Renewed Interest in APAC E&P – Are the tides turning for Upstream investment in the region?
8 June 2022 | Emma Shewell, Portfolio Manager, APAC
With sizeable under-explored reserves, and many energy economies poised for rapid growth in response to demand, the E&P industry in the Asia Pacific region has for several years been left frustrated at the lack of international interest in Upstream investment. As IOCs withdraw their support and resources, and traditional sources of project funding prove difficult to harness, the natural resource potential in Asia risks being under-utilised and governments face a potential domestic supply crisis.
The current Ukraine crisis and its associated impact on global energy markets shine a spotlight on this reality, as governments in Asia scramble to decrease dependence on increasingly expensive LNG imports. As is the case with European countries, governments in the APAC region are looking to enhance domestic production both to take advantage of high oil prices and to ensure domestic supply in the face of global competition for scarce energy resources.
Given the current reality of energy markets, there have been several interesting moves by IOCs both in terms of activity in licensing rounds, and in terms of sale of producing assets, that leads one to believe the tides may be turning for involvement in APAC Upstream activity. Could this be the push that international actors needed to remain committed to the region? Or will this be a short-term solution to an immediate crisis that will fall away as soon as European supply chains stabilise?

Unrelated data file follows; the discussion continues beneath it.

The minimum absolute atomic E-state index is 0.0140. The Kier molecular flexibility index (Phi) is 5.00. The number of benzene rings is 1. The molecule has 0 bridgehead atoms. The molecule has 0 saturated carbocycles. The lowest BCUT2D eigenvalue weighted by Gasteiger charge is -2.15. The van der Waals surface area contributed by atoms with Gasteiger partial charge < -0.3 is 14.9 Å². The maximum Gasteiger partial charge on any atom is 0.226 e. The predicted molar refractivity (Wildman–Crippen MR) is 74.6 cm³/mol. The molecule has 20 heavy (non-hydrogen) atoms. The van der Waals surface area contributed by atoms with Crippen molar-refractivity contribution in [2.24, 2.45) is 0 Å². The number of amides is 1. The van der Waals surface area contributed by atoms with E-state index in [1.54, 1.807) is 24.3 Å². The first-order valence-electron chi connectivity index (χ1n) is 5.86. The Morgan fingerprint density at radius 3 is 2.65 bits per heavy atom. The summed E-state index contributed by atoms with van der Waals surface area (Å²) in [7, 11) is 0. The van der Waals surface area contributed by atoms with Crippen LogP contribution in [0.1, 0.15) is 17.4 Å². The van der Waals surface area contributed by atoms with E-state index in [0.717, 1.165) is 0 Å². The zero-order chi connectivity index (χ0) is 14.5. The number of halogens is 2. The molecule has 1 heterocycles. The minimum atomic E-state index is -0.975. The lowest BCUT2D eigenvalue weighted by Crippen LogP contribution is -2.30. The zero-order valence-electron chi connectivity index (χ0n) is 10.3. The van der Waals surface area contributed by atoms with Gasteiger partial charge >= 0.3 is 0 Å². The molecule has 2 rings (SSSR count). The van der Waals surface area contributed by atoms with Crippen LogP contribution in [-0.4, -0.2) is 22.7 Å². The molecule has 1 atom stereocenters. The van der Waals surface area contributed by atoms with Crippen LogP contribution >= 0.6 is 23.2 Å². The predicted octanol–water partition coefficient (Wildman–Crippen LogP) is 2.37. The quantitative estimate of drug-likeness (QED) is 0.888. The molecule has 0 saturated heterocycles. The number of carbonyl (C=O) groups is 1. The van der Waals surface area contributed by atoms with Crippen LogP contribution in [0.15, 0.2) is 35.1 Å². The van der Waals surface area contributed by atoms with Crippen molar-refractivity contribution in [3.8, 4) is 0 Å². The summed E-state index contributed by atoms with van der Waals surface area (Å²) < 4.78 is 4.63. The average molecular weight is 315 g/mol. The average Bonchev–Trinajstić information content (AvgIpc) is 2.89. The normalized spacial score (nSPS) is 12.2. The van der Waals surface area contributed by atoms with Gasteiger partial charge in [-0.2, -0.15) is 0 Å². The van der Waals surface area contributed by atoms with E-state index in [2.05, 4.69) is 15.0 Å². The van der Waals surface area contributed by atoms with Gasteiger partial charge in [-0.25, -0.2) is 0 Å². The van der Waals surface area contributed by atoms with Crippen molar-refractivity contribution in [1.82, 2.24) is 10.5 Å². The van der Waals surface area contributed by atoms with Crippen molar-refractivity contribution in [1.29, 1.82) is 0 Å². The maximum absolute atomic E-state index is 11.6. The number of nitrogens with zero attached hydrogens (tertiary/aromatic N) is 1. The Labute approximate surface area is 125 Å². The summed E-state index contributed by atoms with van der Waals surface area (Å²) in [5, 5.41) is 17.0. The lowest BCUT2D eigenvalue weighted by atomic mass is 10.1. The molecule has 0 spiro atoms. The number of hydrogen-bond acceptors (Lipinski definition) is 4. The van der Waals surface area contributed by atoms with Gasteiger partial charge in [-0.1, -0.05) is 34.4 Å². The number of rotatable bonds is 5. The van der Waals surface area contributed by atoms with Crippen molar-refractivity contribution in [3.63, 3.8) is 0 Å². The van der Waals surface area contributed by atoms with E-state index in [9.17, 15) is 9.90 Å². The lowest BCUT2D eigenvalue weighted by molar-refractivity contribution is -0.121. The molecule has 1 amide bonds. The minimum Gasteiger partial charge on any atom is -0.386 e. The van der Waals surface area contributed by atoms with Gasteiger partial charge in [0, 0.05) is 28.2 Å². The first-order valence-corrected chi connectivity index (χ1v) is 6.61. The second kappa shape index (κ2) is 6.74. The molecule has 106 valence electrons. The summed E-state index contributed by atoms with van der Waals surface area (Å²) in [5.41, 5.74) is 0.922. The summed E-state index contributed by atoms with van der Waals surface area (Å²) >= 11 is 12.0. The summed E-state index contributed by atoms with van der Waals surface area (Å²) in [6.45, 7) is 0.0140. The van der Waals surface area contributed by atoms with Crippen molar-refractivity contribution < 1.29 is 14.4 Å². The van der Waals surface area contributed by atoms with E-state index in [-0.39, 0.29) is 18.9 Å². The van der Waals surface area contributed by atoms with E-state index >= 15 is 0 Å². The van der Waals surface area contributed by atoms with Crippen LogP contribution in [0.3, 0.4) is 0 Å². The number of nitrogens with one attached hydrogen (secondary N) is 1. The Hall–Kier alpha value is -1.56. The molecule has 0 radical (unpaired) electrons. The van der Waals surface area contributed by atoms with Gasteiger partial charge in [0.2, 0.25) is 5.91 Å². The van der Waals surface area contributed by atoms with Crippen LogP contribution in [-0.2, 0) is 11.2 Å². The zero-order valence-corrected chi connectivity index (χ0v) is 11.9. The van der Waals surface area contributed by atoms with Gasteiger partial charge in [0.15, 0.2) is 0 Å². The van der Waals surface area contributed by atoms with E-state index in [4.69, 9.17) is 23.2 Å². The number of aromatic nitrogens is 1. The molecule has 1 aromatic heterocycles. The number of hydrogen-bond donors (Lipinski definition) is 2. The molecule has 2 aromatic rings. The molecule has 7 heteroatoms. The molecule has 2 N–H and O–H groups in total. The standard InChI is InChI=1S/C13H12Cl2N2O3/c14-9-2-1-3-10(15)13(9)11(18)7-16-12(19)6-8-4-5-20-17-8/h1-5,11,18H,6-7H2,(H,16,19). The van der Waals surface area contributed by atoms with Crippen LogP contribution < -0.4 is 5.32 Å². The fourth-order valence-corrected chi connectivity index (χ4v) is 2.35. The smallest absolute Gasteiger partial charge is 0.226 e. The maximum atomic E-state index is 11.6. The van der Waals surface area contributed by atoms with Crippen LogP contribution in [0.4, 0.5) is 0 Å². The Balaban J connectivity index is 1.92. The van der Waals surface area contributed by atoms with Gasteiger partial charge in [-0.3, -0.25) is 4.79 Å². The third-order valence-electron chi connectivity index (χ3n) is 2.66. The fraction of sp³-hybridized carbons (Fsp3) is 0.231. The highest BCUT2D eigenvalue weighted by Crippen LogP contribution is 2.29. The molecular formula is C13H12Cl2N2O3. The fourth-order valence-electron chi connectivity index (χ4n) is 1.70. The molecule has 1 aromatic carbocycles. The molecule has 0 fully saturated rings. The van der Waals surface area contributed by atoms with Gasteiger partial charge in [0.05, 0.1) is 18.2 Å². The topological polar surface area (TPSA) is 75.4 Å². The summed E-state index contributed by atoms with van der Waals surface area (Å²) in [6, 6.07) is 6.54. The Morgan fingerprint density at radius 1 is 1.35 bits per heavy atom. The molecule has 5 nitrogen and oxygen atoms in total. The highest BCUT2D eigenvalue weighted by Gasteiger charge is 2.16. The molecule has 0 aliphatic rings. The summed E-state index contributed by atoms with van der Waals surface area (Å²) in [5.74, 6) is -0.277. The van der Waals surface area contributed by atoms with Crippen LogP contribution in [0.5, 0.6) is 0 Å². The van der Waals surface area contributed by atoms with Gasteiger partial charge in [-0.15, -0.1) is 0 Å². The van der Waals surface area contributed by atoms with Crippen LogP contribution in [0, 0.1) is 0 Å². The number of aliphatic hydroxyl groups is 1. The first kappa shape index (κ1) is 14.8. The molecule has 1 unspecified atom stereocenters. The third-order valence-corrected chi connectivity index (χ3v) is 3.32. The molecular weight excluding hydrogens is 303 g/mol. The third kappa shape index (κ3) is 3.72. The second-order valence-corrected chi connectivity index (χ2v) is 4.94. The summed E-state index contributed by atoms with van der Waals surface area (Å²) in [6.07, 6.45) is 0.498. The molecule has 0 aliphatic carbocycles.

In terms of licensing rounds there is much opportunity still available in Asia, which until recently seemed to be gaining little traction from international stakeholders. Submissions for the Malaysia Bid Round of 2022 have been delayed from 30th of June to 15th of July reportedly due to lack of interest. With less than 10% of the nation’s total well count having been drilled offshore, there still remains much potential in Malaysia for Upstream development (1).